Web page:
A Harvard professor was in his home in Cambridge, Massachusetts, when he was arrested. Henry Louis Gates Jr had earlier struggled to enter his jammed front door after returning from a trip to China. With the help of his driver, they had managed to force it open. A neighbour called 911, thinking for some reason it was a burglary, and Gates was later arrested. His crime? He was Black in the United States in 2009.
A teenager is walking home in his father’s neighbourhood in Sanford, Florida. He had just been to the local grocery store to buy candy and cans of ice tea. He got into a physical altercation with the coordinator of the neighbourhood watch and was shot dead. The unarmed victim was 17 year old, Trayvon Martin, and his killer was mixed race, George Zimmerman.
In the wake of Martin’s death, protests were staged throughout the US while Florida high schools staged walkouts. This was in 2012 and it took the then president of the US, Barak Obama, nearly a month to comment on the killing.
Two years later, in 2014, the streets of Ferguson, Missouri, exploded and is said to have “become a metaphor for this entire complex of relationships between Black people, police and the criminal justice system in the US.”
An unarmed teenager had had his hands up in the air, in the suburb of St Louis, when Darren Wilson, a White policeman, shot and killed 18 year old Michael Brown. Brown’s crime was that he was Black.
According to Brown’s friend, Dorian Johnson, Wilson had grabbed Brown by his neck and had threatened him. Brown had been shot in the back and his body lay in the street, in the sweltering heat, for hours.
Ferguson became a war zone but the first African American president in US history remained silent. Eventually, after five days, he addressed the killing but made sure to condemn the violence against police and those choosing to use the death as an opportunity to vandalise.
It was Brown’s death that gave birth to the #BlackLivesMatter movement.
A year after Ferguson, six years after the arrest of Professor Gates and seven years into his presidency, Obama finally addressed the issue of race in the US.
Yet it took a 21 year old White supremacist, Dylann Roof, to attend a Bible study group before mowing down nine African Americans in the Emanuel AME Church in Charleston, South Carolina. Among the dead was senior pastor and state senator, Clementa Pinckney.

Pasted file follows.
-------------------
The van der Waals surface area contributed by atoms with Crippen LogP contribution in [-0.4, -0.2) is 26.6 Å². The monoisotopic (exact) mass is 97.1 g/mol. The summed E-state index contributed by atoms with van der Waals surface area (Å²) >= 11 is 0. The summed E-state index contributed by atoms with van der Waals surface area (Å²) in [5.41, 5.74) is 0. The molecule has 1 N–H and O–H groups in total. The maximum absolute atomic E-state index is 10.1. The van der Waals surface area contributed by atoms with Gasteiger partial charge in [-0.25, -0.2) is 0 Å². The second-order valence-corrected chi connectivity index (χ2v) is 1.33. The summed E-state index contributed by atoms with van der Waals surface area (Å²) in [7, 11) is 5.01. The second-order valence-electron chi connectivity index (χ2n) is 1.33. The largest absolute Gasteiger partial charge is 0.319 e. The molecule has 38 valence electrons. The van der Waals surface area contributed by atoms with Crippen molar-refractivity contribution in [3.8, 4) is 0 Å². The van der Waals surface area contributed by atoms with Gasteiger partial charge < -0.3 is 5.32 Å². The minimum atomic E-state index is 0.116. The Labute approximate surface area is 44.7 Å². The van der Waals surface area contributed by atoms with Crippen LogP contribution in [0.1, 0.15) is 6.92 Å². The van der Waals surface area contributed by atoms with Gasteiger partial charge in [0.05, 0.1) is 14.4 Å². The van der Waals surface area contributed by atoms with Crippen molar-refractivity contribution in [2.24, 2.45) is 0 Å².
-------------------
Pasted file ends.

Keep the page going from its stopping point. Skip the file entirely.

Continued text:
By the time Pinckney and his fellow congregants were killed and 150 years after the end of the American Civil War, the Confederate Flag was still being flown in South Carolina. The war was not only about secession but ultimately about the enslavement of Black people which the southern states, such as South Carolina, fought fiercely to enforce.
At Pinckney’s funeral while delivering the moving eulogy, Obama would point out that for too long the US had been blind to the manner in which past injustices continued to shape the present. Only in 2015, did Obama utter those telling words “perhaps we see that now.”
Yet poignantly he went on to state that the killing of those worshipers had made him to ask some tough questions about how US society could permit so many of their children to languish in poverty, or attend dilapidated schools, or grow up without prospects for a job or for a career. Realities the majority of South African youth face.
One is unsure just how much Obama and those of his liberal thinking realise, or not, the deep structured link between capitalism and racism.
Ascending to the US presidency in 2009, in the aftermath of the global economic crisis, Obama defined his presidency by allowing bankers and financiers to get off free while the crisis had destroyed so many lives and livelihoods; Black ones especially.
The far-right in the US had criticised Obama for being too elitist and too far socially removed from the realities of the people living in Sanford and Ferguson.
Indeed, he was much more comfortable doing “beer summits” with Harvard professors as he, together with then Vice-President Joe Biden, later did with Professor Gates and the White policeman who arrested him.
The current events playing out in the US have deep lessons for South Africa. We too struggle with a large population of young, Black men and women who suffer systemic racism and classism. Since 1994, we have done very little to drain the toxic brew of racism and capitalism in South Africa. Little wonder that our Black presidents and professors, in the main, have also been arrested into silence.
Wesley Seale has taught South African politics at Rhodes and UWC. He has just completed his PhD in Beijing.